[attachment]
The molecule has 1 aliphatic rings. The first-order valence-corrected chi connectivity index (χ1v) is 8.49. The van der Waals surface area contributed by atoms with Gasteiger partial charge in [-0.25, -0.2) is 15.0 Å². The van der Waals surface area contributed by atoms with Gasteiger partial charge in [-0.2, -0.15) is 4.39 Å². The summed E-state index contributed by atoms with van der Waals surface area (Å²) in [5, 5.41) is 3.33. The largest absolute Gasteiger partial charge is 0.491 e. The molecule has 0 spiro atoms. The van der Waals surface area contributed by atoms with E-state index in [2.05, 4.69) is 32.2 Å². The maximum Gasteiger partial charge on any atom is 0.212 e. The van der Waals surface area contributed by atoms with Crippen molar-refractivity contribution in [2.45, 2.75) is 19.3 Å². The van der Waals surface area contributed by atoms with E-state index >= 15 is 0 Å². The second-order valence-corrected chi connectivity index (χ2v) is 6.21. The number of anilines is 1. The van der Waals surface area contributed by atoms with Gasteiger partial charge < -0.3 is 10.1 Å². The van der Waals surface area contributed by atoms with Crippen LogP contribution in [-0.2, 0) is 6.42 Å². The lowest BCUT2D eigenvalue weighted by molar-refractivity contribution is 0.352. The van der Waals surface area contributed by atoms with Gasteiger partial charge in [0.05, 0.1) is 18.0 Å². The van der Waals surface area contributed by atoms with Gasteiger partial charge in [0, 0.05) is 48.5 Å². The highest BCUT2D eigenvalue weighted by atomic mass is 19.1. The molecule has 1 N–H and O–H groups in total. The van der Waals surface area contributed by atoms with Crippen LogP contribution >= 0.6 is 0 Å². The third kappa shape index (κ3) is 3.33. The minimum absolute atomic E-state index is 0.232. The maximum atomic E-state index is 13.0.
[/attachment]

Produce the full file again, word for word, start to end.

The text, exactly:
The molecule has 1 aliphatic rings. The first-order valence-corrected chi connectivity index (χ1v) is 8.49. The van der Waals surface area contributed by atoms with Gasteiger partial charge in [-0.25, -0.2) is 15.0 Å². The van der Waals surface area contributed by atoms with Gasteiger partial charge in [-0.2, -0.15) is 4.39 Å². The summed E-state index contributed by atoms with van der Waals surface area (Å²) in [5, 5.41) is 3.33. The largest absolute Gasteiger partial charge is 0.491 e. The molecule has 0 spiro atoms. The van der Waals surface area contributed by atoms with E-state index in [2.05, 4.69) is 32.2 Å². The maximum Gasteiger partial charge on any atom is 0.212 e. The van der Waals surface area contributed by atoms with Crippen molar-refractivity contribution in [2.45, 2.75) is 19.3 Å². The van der Waals surface area contributed by atoms with E-state index >= 15 is 0 Å². The second-order valence-corrected chi connectivity index (χ2v) is 6.21. The number of anilines is 1. The van der Waals surface area contributed by atoms with Gasteiger partial charge < -0.3 is 10.1 Å². The van der Waals surface area contributed by atoms with Crippen LogP contribution in [-0.2, 0) is 6.42 Å². The lowest BCUT2D eigenvalue weighted by molar-refractivity contribution is 0.352. The van der Waals surface area contributed by atoms with Gasteiger partial charge in [0.05, 0.1) is 18.0 Å². The van der Waals surface area contributed by atoms with Gasteiger partial charge in [0, 0.05) is 48.5 Å². The highest BCUT2D eigenvalue weighted by atomic mass is 19.1. The molecule has 1 N–H and O–H groups in total. The van der Waals surface area contributed by atoms with Crippen LogP contribution >= 0.6 is 0 Å². The third kappa shape index (κ3) is 3.33. The minimum absolute atomic E-state index is 0.232. The maximum atomic E-state index is 13.0.